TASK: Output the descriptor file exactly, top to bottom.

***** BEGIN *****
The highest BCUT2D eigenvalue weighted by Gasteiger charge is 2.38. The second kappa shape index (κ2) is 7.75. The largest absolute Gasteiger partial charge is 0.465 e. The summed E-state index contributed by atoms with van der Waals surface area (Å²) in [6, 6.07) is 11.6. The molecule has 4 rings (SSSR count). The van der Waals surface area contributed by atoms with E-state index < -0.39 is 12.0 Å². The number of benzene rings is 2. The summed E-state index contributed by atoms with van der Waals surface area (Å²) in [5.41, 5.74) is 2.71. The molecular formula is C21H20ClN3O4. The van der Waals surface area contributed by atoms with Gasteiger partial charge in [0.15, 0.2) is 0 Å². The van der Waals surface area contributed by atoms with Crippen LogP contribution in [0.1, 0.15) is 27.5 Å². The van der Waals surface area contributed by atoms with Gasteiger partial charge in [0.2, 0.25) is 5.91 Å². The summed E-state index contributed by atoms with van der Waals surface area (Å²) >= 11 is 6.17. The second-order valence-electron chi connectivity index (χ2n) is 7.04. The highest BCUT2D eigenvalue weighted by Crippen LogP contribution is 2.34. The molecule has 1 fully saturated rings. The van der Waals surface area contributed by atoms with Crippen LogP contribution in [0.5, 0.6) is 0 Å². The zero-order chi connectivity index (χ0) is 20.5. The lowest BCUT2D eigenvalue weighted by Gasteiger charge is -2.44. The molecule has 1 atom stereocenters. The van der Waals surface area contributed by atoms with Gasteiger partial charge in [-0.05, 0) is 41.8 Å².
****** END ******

The highest BCUT2D eigenvalue weighted by Gasteiger charge is 2.38. The second kappa shape index (κ2) is 7.75. The largest absolute Gasteiger partial charge is 0.465 e. The summed E-state index contributed by atoms with van der Waals surface area (Å²) in [6, 6.07) is 11.6. The molecule has 4 rings (SSSR count). The van der Waals surface area contributed by atoms with E-state index < -0.39 is 12.0 Å². The number of benzene rings is 2. The summed E-state index contributed by atoms with van der Waals surface area (Å²) in [5.41, 5.74) is 2.71. The molecular formula is C21H20ClN3O4. The van der Waals surface area contributed by atoms with Gasteiger partial charge in [0.15, 0.2) is 0 Å². The van der Waals surface area contributed by atoms with Crippen LogP contribution in [0.1, 0.15) is 27.5 Å². The van der Waals surface area contributed by atoms with Gasteiger partial charge in [0.2, 0.25) is 5.91 Å². The summed E-state index contributed by atoms with van der Waals surface area (Å²) >= 11 is 6.17. The second-order valence-electron chi connectivity index (χ2n) is 7.04. The highest BCUT2D eigenvalue weighted by Crippen LogP contribution is 2.34. The molecule has 1 fully saturated rings. The van der Waals surface area contributed by atoms with Crippen LogP contribution in [0.5, 0.6) is 0 Å². The zero-order chi connectivity index (χ0) is 20.5. The lowest BCUT2D eigenvalue weighted by Gasteiger charge is -2.44. The molecule has 1 atom stereocenters. The van der Waals surface area contributed by atoms with Gasteiger partial charge in [-0.05, 0) is 41.8 Å².